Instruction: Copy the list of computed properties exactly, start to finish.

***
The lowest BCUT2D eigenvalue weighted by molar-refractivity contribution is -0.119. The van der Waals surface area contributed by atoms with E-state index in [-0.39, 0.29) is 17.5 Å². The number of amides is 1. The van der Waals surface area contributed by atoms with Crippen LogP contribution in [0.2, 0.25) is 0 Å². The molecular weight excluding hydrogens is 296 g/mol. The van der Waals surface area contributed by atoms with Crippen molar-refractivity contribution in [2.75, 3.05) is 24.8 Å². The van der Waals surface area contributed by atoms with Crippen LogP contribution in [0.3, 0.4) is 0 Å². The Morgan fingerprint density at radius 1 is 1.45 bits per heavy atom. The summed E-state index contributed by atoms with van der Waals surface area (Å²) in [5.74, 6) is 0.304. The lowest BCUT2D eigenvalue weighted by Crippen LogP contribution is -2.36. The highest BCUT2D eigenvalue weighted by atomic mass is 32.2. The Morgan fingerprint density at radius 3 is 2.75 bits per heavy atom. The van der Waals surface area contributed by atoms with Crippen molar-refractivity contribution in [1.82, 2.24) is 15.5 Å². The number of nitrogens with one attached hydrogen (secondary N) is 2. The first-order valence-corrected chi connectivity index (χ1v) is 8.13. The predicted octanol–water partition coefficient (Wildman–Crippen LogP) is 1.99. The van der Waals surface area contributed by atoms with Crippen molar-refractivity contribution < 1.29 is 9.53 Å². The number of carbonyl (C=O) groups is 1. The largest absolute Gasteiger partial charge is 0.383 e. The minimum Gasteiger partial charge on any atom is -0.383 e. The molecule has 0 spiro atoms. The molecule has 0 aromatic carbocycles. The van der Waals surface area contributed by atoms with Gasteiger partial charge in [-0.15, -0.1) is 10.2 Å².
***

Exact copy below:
The lowest BCUT2D eigenvalue weighted by molar-refractivity contribution is -0.119. The van der Waals surface area contributed by atoms with E-state index in [-0.39, 0.29) is 17.5 Å². The number of amides is 1. The van der Waals surface area contributed by atoms with Crippen LogP contribution in [0.2, 0.25) is 0 Å². The molecular weight excluding hydrogens is 296 g/mol. The van der Waals surface area contributed by atoms with Crippen molar-refractivity contribution in [2.75, 3.05) is 24.8 Å². The van der Waals surface area contributed by atoms with Crippen LogP contribution in [0.3, 0.4) is 0 Å². The Morgan fingerprint density at radius 1 is 1.45 bits per heavy atom. The summed E-state index contributed by atoms with van der Waals surface area (Å²) in [5.74, 6) is 0.304. The lowest BCUT2D eigenvalue weighted by Crippen LogP contribution is -2.36. The highest BCUT2D eigenvalue weighted by atomic mass is 32.2. The Morgan fingerprint density at radius 3 is 2.75 bits per heavy atom. The van der Waals surface area contributed by atoms with Crippen molar-refractivity contribution in [1.82, 2.24) is 15.5 Å². The number of nitrogens with one attached hydrogen (secondary N) is 2. The first-order valence-corrected chi connectivity index (χ1v) is 8.13. The predicted octanol–water partition coefficient (Wildman–Crippen LogP) is 1.99. The van der Waals surface area contributed by atoms with Crippen molar-refractivity contribution < 1.29 is 9.53 Å². The number of carbonyl (C=O) groups is 1. The largest absolute Gasteiger partial charge is 0.383 e. The minimum Gasteiger partial charge on any atom is -0.383 e. The molecule has 0 spiro atoms. The molecule has 0 aromatic carbocycles. The van der Waals surface area contributed by atoms with Gasteiger partial charge in [-0.15, -0.1) is 10.2 Å².